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Eunice was a Closed Book to Me

14 October 2012 by Neil

Q. 72. What is justifying faith?
A. Justifying faith is a saving grace, wrought in the heart of a sinner by the Spirit and Word of God, whereby he, being convinced of his sin and misery, and of the disability in himself and all other creatures to recover him out of his lost condition, not only assenteth to the truth of the promise of the gospel, but receiveth and resteth upon Christ and his righteousness, therein held forth, for pardon of sin, and for the accepting and accounting of his person righteous in the sight of God for salvation.

There were a couple baptisms at our church recently. One candidate was a twenty-seven year old guy who had lost a leg to childhood cancer, and been converted from darkness into salvation this past Easter. The other was a kid of nine or so with spina bifida and a determination to follow the command of God to be baptized. Between them, these two have had around thirty surgical procedures. You think you know hardship? You don't. Well maybe you do, but I sure don't. Anyways, as I watched the lad in the baptismal font, I hearkened back to my own baptism. I'm at the stage of life where I'm starting to do a fair amount of hearkening back, which is starting to annoy my family.

It was November 1975. I was eleven years old.

I told my mom that I wanted to be baptized. She asked me why, and I must have provided some reasonable answers, because she took me to see the pastor. He was a kind fellow, recently from Kilkeel, not so far from Belfast, Northern Ireland. His strong lilting accent hypnotized me. He, too, asked me why I wanted to baptized, and he asked me many other questions about my faith. I had been nervous, but was pleased with how well this was going. Then, he leaned in and asked me one last question, and his demeanour and tone confirmed that it was an important one. My pastor asked me if I would promise to walk in Eunice of Life. I blinked. I half-smiled. I rapidly swallowed several times. I had no idea what he was talking about. So, I did the only thing I could, really the only thing possible. I answered him. I said “Yes.”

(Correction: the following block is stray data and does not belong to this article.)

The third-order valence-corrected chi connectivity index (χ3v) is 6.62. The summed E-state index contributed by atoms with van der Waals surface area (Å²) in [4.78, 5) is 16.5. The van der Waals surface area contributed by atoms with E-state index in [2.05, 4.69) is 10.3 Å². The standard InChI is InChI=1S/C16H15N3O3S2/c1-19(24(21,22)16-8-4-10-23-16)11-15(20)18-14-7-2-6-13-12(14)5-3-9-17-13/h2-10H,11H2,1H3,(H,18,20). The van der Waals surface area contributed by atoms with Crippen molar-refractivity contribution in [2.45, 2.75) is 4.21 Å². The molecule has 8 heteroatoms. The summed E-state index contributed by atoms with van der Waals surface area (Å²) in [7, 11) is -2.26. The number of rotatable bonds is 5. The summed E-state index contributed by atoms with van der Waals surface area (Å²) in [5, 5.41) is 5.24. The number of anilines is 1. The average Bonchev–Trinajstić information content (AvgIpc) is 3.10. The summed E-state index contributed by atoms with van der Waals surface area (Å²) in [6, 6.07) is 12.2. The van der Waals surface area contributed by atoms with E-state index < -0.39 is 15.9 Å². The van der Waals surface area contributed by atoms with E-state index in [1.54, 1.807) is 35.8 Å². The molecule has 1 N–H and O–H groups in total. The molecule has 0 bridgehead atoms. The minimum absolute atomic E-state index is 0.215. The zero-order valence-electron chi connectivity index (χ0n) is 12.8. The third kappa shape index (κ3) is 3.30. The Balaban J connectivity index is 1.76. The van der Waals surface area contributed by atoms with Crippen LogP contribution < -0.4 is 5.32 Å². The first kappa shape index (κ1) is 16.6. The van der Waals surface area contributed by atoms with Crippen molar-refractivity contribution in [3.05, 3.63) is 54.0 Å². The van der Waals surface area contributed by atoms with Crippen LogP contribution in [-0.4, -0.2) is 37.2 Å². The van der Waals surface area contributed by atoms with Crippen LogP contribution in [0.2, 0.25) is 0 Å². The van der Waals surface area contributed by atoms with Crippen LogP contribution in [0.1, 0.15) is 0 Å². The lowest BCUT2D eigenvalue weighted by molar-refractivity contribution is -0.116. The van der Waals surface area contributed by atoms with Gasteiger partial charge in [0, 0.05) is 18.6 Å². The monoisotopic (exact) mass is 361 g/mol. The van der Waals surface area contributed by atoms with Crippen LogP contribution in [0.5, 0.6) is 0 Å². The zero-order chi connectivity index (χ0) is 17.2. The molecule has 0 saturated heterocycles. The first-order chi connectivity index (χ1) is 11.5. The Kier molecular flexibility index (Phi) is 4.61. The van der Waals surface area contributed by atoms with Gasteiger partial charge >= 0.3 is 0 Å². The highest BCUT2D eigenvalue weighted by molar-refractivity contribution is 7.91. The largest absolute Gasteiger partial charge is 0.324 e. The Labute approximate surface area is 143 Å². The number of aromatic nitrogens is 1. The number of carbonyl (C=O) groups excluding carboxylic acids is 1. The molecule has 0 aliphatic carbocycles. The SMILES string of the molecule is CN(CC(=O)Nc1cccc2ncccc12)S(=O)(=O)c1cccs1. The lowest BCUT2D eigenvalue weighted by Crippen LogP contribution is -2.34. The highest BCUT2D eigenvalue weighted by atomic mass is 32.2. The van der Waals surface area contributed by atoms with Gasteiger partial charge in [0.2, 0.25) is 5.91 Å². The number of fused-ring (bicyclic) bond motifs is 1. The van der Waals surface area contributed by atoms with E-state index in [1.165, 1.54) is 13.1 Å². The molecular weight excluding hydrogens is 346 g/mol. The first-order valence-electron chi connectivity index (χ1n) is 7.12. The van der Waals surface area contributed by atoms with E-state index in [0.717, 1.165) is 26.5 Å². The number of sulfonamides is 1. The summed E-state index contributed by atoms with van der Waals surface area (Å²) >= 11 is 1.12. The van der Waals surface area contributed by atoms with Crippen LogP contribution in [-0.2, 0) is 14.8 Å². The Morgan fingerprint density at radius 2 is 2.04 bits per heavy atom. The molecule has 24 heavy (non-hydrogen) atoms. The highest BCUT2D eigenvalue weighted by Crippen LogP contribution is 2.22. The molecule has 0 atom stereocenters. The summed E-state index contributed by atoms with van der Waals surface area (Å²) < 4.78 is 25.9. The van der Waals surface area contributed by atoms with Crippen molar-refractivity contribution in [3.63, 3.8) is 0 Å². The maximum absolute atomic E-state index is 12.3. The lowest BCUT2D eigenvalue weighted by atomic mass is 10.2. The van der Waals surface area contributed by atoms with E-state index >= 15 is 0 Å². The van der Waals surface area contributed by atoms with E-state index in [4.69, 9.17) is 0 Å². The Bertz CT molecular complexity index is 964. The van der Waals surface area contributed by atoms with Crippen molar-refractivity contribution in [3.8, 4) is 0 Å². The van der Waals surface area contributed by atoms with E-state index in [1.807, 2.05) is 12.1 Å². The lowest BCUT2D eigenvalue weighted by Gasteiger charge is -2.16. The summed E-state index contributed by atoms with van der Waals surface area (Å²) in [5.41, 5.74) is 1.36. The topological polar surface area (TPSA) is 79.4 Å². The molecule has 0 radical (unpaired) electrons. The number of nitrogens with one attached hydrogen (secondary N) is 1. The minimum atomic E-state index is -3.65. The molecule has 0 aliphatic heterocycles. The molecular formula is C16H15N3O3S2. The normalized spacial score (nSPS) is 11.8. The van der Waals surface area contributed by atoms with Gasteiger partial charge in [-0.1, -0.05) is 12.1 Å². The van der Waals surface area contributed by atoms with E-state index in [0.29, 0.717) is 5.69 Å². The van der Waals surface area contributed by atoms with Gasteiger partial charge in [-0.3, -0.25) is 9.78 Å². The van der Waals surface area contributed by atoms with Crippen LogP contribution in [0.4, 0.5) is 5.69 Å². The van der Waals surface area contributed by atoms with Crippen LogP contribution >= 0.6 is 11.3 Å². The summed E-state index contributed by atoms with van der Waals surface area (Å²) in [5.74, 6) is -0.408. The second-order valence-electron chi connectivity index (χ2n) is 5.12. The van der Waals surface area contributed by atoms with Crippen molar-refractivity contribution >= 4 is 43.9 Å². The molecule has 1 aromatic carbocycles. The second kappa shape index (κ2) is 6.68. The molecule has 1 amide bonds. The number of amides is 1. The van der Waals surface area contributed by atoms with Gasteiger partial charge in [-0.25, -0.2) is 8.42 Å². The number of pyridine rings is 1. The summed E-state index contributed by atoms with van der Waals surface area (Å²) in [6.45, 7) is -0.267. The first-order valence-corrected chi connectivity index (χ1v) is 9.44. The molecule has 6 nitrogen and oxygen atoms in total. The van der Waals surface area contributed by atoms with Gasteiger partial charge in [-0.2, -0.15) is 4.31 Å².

Mightily confused in the ensuing days, I pondered my predicament during more than one sleepless night. I knew nothing about Eunice of Life. Had I lied when I said that yes I would walk in it? No! I had not! I would most definitely walk in Eunice of Life. I would keep my promise. I merely had to figure out what it was. Fancying myself a smart little kid and wholly unwilling to seek adult assistance, I borrowed my parents' Limited Edition Old Time Gospel Hour concordance, got out my Bible, and set to work. Several hours and aborted theologies later, I gave up, thoroughly stumped. Eunice was a closed book to me. Aside from a nagging possibility that I had inadvertently promised to marry a nice Jewish girl, I had no clue what I had committed to. But I had time. I would puzzle this through, even if it took years.

The night of the baptism, the pastor publicly quizzed me with a microphone. It again went well, but then again came that awful question, and yet again I answered “Yes”, but this time feeling horrified and fake. I didn't know what Eunice of Life was! I couldn't do it! I stupidly gazed out at the congregation, only to see cherubic approving smiles. They all knew about Eunice. Why hadn't anyone ever told me?! Betrayed, I was about to bolt, but just then the pastor tipped me back and I was baptized. As I came out of the water, Eunice left me alone. All was good. I had obeyed the command of my Lord and Saviour. And although I had no ability to walk in Eunice of Life on my own, I just knew that he could and would enable me.

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